believers in Rome. Paul writes to Rome about peace and hope, and specifically, he says “Therefore, since we have been justified through faith, we have peace with God through our Lord Jesus Christ, through whom we have gained access by faith into this grace in which we now stand. And we boast in the hope of the glory of God.” (Romans 5:1-2 NIV). Here, Paul is saying to the Romans, and to us, that our hope is in and for the glory of God. Because the Son, Christ, has already overcome the world and died for our sins, our hope is anchored in a promise from the Creator of the universe, that he will be glorified. Paul goes on to say, “Not only so, but we also glory in our sufferings, because we know that suffering produces perseverance; perseverance, character; and character, hope. And hope does not put us to shame, because God’s love has been poured out into our hearts through the Holy Spirit, who has been given to us.” (Romans 5:3-5 NIV). This means that even in our sufferings, even in the circumstances of the world, we may have hope because God can use those circumstances for glory. We may hope in the glory of God because he can use all things for his glory. Because we are saved, we are not focused on the trials of this world, but rather, on the glory of God, and this is worthwhile to focus on, because we are secured by the faithfulness of God. In all of this, it becomes clear that through Christ we have eternal hope, but if you find yourself continuing to struggle with this, don’t be afraid to pray for it. Look to Romans 15:13 for an example of this (“May the God of hope fill you with all joy and peace as you trust in him, so that you may overflow with hope by the power of the Holy Spirit.” Romans 15:13 NIV).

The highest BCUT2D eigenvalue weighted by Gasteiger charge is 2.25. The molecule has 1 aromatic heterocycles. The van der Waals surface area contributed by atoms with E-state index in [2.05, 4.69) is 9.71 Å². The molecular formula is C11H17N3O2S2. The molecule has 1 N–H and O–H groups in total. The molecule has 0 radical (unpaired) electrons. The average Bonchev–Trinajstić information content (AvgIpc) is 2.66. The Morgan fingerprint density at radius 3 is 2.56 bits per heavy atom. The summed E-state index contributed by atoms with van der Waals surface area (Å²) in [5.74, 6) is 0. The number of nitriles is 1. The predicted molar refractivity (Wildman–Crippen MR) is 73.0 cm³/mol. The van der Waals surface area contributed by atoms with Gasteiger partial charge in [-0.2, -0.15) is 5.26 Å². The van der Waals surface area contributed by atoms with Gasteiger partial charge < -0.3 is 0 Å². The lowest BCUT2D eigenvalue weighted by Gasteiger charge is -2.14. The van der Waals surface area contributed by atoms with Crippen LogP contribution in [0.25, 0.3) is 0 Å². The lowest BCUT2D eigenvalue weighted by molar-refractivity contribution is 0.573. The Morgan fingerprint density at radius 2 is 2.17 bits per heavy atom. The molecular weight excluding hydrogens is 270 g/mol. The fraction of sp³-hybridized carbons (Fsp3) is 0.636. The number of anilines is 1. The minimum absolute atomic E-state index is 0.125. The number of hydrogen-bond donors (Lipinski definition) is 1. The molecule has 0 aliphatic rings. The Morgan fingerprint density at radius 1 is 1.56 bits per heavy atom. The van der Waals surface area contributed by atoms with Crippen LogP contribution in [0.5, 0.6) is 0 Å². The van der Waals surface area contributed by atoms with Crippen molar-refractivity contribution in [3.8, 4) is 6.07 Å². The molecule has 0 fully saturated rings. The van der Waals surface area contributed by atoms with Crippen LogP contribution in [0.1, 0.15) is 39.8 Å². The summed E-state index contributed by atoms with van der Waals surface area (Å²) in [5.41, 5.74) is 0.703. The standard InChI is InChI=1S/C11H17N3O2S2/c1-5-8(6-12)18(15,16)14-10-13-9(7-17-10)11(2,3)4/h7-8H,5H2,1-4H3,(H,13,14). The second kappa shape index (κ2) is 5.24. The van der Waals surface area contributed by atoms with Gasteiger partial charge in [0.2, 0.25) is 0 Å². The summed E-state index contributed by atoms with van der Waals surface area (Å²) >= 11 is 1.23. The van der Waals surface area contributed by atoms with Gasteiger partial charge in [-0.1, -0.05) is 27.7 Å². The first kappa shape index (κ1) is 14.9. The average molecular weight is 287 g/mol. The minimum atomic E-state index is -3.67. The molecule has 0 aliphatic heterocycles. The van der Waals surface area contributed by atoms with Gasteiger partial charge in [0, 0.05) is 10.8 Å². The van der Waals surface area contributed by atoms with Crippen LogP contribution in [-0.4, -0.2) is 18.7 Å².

Beyond living in the fullness of Christ, we have a responsibility to have hope. Christians are called to be different, set apart from the world (1 Peter 2:9). We are called to be a light to the world and point others to Christ. Our having hope sends a message to others in this difficult time, because if the world, full of fear and anxiety, sees a believer who has hope, they may begin to wonder about Jesus and where our hope comes from. Our actions speak louder than words, and right now in this difficult time, we are called to be bold and act in a way that glorifies God. I will leave you with this: “So whether you eat or drink or whatever you do, do it all for the glory of God.” (1 Corinthians 10:31 NIV).